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[BOAH] REVISED: Horse Owners: Remember Biosecurity During Show Season
Start Date: 3/22/2013 All Day
End Date: 3/22/2013
Entry Description

INDIANAPOLIS (21 March 2013)—The Indiana State Board of Animal Health (BOAH) advises equine owners to take precautions as they begin traveling to shows and exhibitions.  Cases of equine herpesvirus (EVH-1) have been popping up all over the United States, including at a large horse show in Florida just last month and a race track in Chicago late last year.  Indiana does not have any known infected horses at this time

EHV-1 can cause four types of disease in horses, including a neurological form (equine herpesvirus myeloencephalopathy or EHM), respiratory disease, abortion, and neonatal death.  EHM is most often due to mutant or neuropathogenic strains of EHV-1.  Horses infected with EVH-1 can be carriers for many years, and appear perfectly healthy until they become stressed by strenuous exercise or long-distance transport. 

“We have had cases of EHV-1 before, particularly where large numbers of horses gather,” said Sandra Norman, DVM, veterinarian with BOAH. 

Dr. Norman also added, “Although vaccinating horses for equine herpesvirus can help, the vaccine is not a guarantee against infection.  Research into the most recent cases has shown that horses vaccinated fewer than five weeks prior to exposure were more likely to show neurologic signs of disease. That’s why we advise horse owners to work with a veterinarian to establish a vaccination protocol that includes a plan for keeping animals healthy while on the road. And, as always, biosecurity is essential to prevention.”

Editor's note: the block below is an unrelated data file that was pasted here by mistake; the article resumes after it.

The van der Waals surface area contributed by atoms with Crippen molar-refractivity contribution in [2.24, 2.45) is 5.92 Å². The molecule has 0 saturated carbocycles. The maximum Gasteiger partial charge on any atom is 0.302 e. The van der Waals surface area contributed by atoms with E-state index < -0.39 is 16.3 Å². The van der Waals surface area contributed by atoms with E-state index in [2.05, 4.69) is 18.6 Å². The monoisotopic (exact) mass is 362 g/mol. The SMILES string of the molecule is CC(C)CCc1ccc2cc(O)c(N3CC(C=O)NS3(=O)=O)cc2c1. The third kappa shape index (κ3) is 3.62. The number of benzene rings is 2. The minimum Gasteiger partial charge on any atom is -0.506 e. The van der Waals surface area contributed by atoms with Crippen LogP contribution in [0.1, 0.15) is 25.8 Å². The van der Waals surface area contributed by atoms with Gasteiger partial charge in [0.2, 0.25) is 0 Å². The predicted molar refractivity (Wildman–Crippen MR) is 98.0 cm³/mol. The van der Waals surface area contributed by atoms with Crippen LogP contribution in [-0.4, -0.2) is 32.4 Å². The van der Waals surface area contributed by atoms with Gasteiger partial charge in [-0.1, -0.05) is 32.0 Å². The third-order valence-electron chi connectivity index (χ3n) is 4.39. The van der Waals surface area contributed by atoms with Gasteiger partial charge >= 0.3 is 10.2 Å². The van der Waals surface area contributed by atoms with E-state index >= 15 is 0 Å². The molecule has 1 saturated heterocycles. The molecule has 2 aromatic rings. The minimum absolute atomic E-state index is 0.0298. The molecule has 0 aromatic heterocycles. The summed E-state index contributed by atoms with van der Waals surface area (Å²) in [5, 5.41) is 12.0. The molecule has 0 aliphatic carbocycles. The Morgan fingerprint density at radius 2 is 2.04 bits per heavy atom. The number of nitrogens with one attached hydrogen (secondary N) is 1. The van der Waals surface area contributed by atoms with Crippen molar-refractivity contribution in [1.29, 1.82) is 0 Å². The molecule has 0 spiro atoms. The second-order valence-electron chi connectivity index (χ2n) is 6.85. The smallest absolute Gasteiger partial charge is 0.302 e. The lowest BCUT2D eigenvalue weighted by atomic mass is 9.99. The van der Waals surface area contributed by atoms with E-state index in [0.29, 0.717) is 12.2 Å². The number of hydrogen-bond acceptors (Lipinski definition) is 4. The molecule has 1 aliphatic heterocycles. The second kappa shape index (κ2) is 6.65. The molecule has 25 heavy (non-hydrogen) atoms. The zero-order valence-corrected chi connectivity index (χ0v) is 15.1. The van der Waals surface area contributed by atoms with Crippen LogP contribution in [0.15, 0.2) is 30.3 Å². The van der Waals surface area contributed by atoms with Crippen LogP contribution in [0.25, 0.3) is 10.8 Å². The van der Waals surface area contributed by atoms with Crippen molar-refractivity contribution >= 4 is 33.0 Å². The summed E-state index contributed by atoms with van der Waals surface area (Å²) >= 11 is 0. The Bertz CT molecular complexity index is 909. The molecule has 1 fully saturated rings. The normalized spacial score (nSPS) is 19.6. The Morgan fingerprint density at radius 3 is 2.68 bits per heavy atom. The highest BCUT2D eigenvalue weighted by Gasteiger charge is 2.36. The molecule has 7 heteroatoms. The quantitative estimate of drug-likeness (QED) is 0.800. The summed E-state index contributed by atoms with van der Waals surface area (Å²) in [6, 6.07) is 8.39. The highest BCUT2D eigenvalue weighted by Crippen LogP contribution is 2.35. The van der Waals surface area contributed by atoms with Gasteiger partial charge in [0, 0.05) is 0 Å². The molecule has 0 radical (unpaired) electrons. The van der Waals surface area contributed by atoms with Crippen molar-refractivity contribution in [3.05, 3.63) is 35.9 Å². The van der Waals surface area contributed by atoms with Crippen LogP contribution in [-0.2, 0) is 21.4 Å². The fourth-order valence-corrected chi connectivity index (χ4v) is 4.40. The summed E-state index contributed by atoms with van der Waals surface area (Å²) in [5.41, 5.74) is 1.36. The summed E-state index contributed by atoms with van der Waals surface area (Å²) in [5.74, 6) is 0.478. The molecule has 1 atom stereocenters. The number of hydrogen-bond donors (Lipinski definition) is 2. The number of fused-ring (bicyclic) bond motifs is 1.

The most common means of spreading the EHV-1 virus is through nose-to-nose contact between horses.  However, the virus can also be passed indirectly through contact with contaminated objects.  Individuals working with equine should always practice good biosecurity.  Tack, grooming equipment, and feed and water buckets should not be shared among horses.  While humans cannot contract EHV-1, handlers need to keep their hands and clothing clean, as well, because they can transport the virus. 

Show organizers can also be of assistance by keeping records of the origins of the exhibition horses and who their owners are.  That way, in case of an outbreak, all owners involved can be notified. 

At this time, Indiana is not requiring any additional testing for horses entering the state; however, several other states have mandated entry permits, a certificate of veterinary inspection (CVI) written within 24 hours to 72 hours, and vaccinations.  As always, horse owners and veterinarians are advised to contact the state of destination to double-check import requirements before shipping horses.   

Regular updates about the EHV-1 outbreaks are being posted to The Horse website, which can be accessed through the main BOAH page,  Additional information about the current situation can be found on the USDA-APHIS website at


Contact Information:
Name: Denise Derrer
Phone: (317) 544-2414
Entry Type:
Press Release
Entry Category:
  • Alerts and Notification
  • Category:
  • Business & Agriculture
  • Agency Name
    Animal Health, Indiana State Board of

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